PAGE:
• Teachers were quite positive about the content and structure of the online learning units and the community space feature. Overall, they felt that Project CONNECT would be a good supplement to what they were doing in class. Reactions to the Student Management System were mixedsome used it to send group emails, others did not have the time to become familiar with it.

Key Findings about Learner Outcomes

  • According to teachers reports, students showed increased interest and ability to use technology. Teachers noted that many students showed an increased ability to use the Web site independently and showed an increased interest in using Project CONNECT and/or computers outside of class.
  • Teachers reported that Project CONNECT filled a niche in providing rich opportunities for their ESL students to practice reading, writing and listening, especially in meaningful contexts through email and discussion boards. They also appreciated the numerous opportunities for writing practice embedded in the online learning units.
  • Students reported that they felt that Project CONNECT helped them improve their language skills, especially writing, and they appreciated the opportunity to communicate with others while practicing their skills.
    Data reports of the embedded on-line pre- and post-assessments that students had completed during the semester were unable to be accessed by programmers, and as a result, we were unable to report on some learner outcome data.

Key Recommendations for Future Implementation

Almost all teachers needed to provide some structure in making use of the Web site. Without that structure, students frequently moved too quickly through the units without taking the time to process the material. In this regard, teachers support materials should be shared with other teachers to facilitate optimum use of the Web site.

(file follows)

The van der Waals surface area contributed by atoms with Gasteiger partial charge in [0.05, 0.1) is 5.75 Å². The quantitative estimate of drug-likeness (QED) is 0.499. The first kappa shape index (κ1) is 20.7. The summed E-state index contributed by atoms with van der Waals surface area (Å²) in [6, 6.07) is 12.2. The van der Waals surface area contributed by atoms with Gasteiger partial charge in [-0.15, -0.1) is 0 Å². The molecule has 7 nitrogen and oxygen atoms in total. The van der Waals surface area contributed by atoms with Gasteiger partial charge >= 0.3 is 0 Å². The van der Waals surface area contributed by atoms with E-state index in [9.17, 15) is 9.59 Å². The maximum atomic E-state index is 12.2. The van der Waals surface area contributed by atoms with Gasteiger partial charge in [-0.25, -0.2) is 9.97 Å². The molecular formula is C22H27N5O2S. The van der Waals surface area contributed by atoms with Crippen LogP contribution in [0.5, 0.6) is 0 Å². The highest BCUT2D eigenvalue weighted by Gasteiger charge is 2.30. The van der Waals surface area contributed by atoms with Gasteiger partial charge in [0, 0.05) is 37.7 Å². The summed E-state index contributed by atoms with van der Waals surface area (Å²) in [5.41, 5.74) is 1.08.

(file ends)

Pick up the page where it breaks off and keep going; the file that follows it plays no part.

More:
Students were highly motivated to use the discussion board and email to communicate in writing with fellow students within the classroom and with students at other participating sites. Teachers should be encouraged to support students in these activities.

Recommendations for Further Evaluation

  • Use multiple measures to assess learning outcomes:
    1. Given the lack of experience with online assessment on the part of teachers and students and the possibility that technical problems may occur, it may be advisable to use paper and pencil test pre- and post-tests to measure mastery of unit content and self-reported changes in students skills, attitudes and knowledge of technology. A different posttest version would allow teachers to give feedback to students on the completion of the pretest.
    2. Use a combination of session checklists (for both teacher and students) and initial and exit interviews for measuring technology outcomes.
  • In adult education contexts with immigrant populations, a wide variety of kinds of programs, lengths of sessions, student contact hours, and attendance policies and practices exist. Student drop out rates are often high, as students frequently must fit classes around the demands of their jobs and families. Teachers often work part-time and are not paid for planning time. Evaluators must take this into account and, in particular, make sure that time can be scheduled with teachers for the exit interviews.
  • In pre-evaluation teacher training, strongly emphasize lessons learned from this study, especially with regard to teachers familiarizing themselves with Project CONNECT ahead of time and making use of lesson plans developed by other teachers until they are ready to create their own. Also have teachers prepare back-up plans for using class time when computers are down.